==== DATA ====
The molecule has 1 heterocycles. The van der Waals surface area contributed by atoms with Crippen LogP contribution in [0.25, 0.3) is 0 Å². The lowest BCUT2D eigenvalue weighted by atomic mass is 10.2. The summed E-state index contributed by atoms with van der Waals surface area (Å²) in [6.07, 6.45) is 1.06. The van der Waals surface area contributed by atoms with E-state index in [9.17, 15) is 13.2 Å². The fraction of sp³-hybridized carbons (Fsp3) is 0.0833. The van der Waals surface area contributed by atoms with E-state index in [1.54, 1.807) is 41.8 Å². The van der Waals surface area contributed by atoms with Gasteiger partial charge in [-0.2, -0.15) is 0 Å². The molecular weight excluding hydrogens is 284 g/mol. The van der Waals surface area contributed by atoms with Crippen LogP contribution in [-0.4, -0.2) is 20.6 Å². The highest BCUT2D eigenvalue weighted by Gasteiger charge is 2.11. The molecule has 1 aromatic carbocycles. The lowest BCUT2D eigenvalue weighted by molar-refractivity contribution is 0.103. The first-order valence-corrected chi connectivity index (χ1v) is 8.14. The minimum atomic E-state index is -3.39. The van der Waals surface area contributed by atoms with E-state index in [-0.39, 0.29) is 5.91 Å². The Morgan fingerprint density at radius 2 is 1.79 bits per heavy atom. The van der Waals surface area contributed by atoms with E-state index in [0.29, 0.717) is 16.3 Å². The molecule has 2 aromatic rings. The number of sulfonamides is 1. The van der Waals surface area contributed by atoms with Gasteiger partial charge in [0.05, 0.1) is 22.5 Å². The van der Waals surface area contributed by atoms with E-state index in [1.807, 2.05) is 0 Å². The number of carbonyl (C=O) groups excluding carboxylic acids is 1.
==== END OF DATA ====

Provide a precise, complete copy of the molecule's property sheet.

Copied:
The molecule has 1 heterocycles. The van der Waals surface area contributed by atoms with Crippen LogP contribution in [0.25, 0.3) is 0 Å². The lowest BCUT2D eigenvalue weighted by atomic mass is 10.2. The summed E-state index contributed by atoms with van der Waals surface area (Å²) in [6.07, 6.45) is 1.06. The van der Waals surface area contributed by atoms with E-state index in [9.17, 15) is 13.2 Å². The fraction of sp³-hybridized carbons (Fsp3) is 0.0833. The van der Waals surface area contributed by atoms with E-state index in [1.54, 1.807) is 41.8 Å². The van der Waals surface area contributed by atoms with Gasteiger partial charge in [-0.2, -0.15) is 0 Å². The molecular weight excluding hydrogens is 284 g/mol. The van der Waals surface area contributed by atoms with Crippen LogP contribution in [-0.4, -0.2) is 20.6 Å². The highest BCUT2D eigenvalue weighted by Gasteiger charge is 2.11. The molecule has 1 aromatic carbocycles. The lowest BCUT2D eigenvalue weighted by molar-refractivity contribution is 0.103. The first-order valence-corrected chi connectivity index (χ1v) is 8.14. The minimum atomic E-state index is -3.39. The van der Waals surface area contributed by atoms with E-state index in [-0.39, 0.29) is 5.91 Å². The Morgan fingerprint density at radius 2 is 1.79 bits per heavy atom. The van der Waals surface area contributed by atoms with E-state index in [0.29, 0.717) is 16.3 Å². The molecule has 2 aromatic rings. The number of sulfonamides is 1. The van der Waals surface area contributed by atoms with Gasteiger partial charge in [0.05, 0.1) is 22.5 Å². The van der Waals surface area contributed by atoms with E-state index in [1.807, 2.05) is 0 Å². The number of carbonyl (C=O) groups excluding carboxylic acids is 1.